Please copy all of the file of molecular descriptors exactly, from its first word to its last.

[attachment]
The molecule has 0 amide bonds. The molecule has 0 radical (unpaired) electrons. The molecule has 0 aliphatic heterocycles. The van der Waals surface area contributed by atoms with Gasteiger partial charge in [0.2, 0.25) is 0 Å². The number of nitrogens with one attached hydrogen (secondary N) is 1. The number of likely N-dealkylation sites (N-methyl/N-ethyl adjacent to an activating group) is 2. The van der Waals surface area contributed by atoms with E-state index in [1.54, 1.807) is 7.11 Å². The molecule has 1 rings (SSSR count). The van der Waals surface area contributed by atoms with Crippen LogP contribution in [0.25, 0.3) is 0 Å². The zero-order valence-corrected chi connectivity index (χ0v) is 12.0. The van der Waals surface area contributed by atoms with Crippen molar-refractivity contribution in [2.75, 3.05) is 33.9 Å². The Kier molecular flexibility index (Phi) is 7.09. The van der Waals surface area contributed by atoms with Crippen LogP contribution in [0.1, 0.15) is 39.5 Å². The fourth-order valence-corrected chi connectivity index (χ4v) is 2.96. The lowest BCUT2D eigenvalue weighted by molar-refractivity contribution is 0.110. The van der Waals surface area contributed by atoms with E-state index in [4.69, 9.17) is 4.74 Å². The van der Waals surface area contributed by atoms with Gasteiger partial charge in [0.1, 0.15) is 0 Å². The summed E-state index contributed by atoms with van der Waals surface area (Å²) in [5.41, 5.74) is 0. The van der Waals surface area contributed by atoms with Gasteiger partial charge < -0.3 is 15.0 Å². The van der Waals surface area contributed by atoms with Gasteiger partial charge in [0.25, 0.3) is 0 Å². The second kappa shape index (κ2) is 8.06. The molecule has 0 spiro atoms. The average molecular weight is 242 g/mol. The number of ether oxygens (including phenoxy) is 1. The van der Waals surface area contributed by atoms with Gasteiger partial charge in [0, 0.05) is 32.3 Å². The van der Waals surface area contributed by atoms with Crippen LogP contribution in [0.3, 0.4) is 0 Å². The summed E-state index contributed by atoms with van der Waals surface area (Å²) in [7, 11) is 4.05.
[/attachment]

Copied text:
The molecule has 0 amide bonds. The molecule has 0 radical (unpaired) electrons. The molecule has 0 aliphatic heterocycles. The van der Waals surface area contributed by atoms with Gasteiger partial charge in [0.2, 0.25) is 0 Å². The number of nitrogens with one attached hydrogen (secondary N) is 1. The number of likely N-dealkylation sites (N-methyl/N-ethyl adjacent to an activating group) is 2. The van der Waals surface area contributed by atoms with E-state index in [1.54, 1.807) is 7.11 Å². The molecule has 1 rings (SSSR count). The van der Waals surface area contributed by atoms with Crippen LogP contribution in [0.25, 0.3) is 0 Å². The zero-order valence-corrected chi connectivity index (χ0v) is 12.0. The van der Waals surface area contributed by atoms with Crippen molar-refractivity contribution in [2.75, 3.05) is 33.9 Å². The Kier molecular flexibility index (Phi) is 7.09. The van der Waals surface area contributed by atoms with Crippen LogP contribution in [0.1, 0.15) is 39.5 Å². The fourth-order valence-corrected chi connectivity index (χ4v) is 2.96. The lowest BCUT2D eigenvalue weighted by molar-refractivity contribution is 0.110. The van der Waals surface area contributed by atoms with E-state index in [4.69, 9.17) is 4.74 Å². The van der Waals surface area contributed by atoms with Gasteiger partial charge in [0.1, 0.15) is 0 Å². The summed E-state index contributed by atoms with van der Waals surface area (Å²) in [5.41, 5.74) is 0. The van der Waals surface area contributed by atoms with Gasteiger partial charge < -0.3 is 15.0 Å². The van der Waals surface area contributed by atoms with Gasteiger partial charge in [0.25, 0.3) is 0 Å². The second kappa shape index (κ2) is 8.06. The molecule has 0 spiro atoms. The average molecular weight is 242 g/mol. The number of ether oxygens (including phenoxy) is 1. The van der Waals surface area contributed by atoms with Gasteiger partial charge in [0, 0.05) is 32.3 Å². The van der Waals surface area contributed by atoms with Crippen LogP contribution in [0.3, 0.4) is 0 Å². The summed E-state index contributed by atoms with van der Waals surface area (Å²) in [7, 11) is 4.05.